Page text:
A victory Wednesday for those in favor of same sex marriage.
A federal judge in San Francisco struck down California’s voter approved ban, claiming the measure violates the civil rights of gays.
An appeal is already in the works by religious and conservative groups who initially sponsored the ban.
Hundreds gathered in the streets of Palm Springs to show solidarity for gay marriage.
More than 300 people showed up for Wednesday’s rally
“This is a great day for the gay and lesbian community for the state of California,” said Greg Pettis, a Cathedral City councilmember.
People of all ages, carrying signs in support of gay marriage joined together.
“We just happened to be driving by and thought, ‘hey, lets stop and show our support,’ said Jessica Calderon, a supporter of gay rights.
Organizers said the long fight to legalize gay marriage in the Golden State is now on the right path.
“It’s not over,” said George Zander, with Equality California. “We’ve got a long way to go.”
Still, Palm Springs resident Michael McVay and his partner Chris said they are one step closer to getting married.
“We’ve been together for two years,” said McVay. “We’re very happy, and you know, we feel like we’re equal to any straight couple.”
The judge ruled that proposition 8 violates the state’s due process clauses. He said proposition 8 does nothing more than enshrine in the California constitution the notion that opposite sex couples are superior to same-sex couples.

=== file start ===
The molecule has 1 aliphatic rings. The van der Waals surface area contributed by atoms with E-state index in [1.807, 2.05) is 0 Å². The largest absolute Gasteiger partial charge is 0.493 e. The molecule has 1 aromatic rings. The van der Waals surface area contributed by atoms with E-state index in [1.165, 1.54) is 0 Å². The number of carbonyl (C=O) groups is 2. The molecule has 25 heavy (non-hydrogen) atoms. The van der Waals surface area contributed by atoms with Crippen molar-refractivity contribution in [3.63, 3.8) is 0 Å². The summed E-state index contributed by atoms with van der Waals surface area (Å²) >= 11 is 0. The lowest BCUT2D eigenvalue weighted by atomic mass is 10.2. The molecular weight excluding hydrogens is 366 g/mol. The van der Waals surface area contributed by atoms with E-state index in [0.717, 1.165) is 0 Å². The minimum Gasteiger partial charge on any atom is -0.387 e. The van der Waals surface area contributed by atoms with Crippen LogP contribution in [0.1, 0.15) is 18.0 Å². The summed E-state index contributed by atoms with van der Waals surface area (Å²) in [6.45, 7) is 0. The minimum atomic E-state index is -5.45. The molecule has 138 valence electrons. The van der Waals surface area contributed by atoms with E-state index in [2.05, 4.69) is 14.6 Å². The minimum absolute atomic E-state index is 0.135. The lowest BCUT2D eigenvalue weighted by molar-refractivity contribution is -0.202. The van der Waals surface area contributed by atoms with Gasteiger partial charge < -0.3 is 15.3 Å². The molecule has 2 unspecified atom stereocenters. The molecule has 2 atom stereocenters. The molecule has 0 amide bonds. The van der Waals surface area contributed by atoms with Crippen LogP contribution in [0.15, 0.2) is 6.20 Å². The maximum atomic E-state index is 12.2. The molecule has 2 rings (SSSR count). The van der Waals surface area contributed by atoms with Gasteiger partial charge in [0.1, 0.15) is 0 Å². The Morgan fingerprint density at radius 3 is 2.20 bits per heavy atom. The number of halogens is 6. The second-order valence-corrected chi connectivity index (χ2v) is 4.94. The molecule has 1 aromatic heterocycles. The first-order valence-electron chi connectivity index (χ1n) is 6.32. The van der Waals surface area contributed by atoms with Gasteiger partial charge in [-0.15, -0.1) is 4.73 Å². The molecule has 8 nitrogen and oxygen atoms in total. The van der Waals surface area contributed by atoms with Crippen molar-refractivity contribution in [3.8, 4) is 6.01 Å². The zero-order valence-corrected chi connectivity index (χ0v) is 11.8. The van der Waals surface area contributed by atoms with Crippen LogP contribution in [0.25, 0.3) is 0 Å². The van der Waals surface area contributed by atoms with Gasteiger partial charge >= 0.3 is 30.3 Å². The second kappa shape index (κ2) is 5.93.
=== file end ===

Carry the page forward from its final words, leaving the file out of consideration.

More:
“To actually have legal, federal court words say we are the same as heterosexual couples is perfect,” said Zander.
“This is a victory for American people and our justice system,” said Ted Olson, the plaintiff’s attorney.
However, not everyone was happy that prop 8 was knocked down.
Melissa Hatcher voted in favor of it, and she drove to Palm Springs from Desert Hot Springs to voice her opinion and nearly incited a riot.
“I don’t believe same-sex marriage should be,” she said.
Hatcher then left and the peaceful rally continued.
“The people in high school don’t care,” said Zander. “They don’t see the difference. They just see people as people.”
There have been many first steps and a lot of steps backwards,” said McVay. “I’m happy that this is a first step in the right direction.”
Gay marriages in the state have yet to resume. Prop 8 supporters are appealing the ruling, and the judge hasn’t decided if gay marriages should be permitted during the appeals process.
His decision could come as early as Friday.
Either way, legal analysts expect this case to make it all the way up to the U.S. Supreme Court.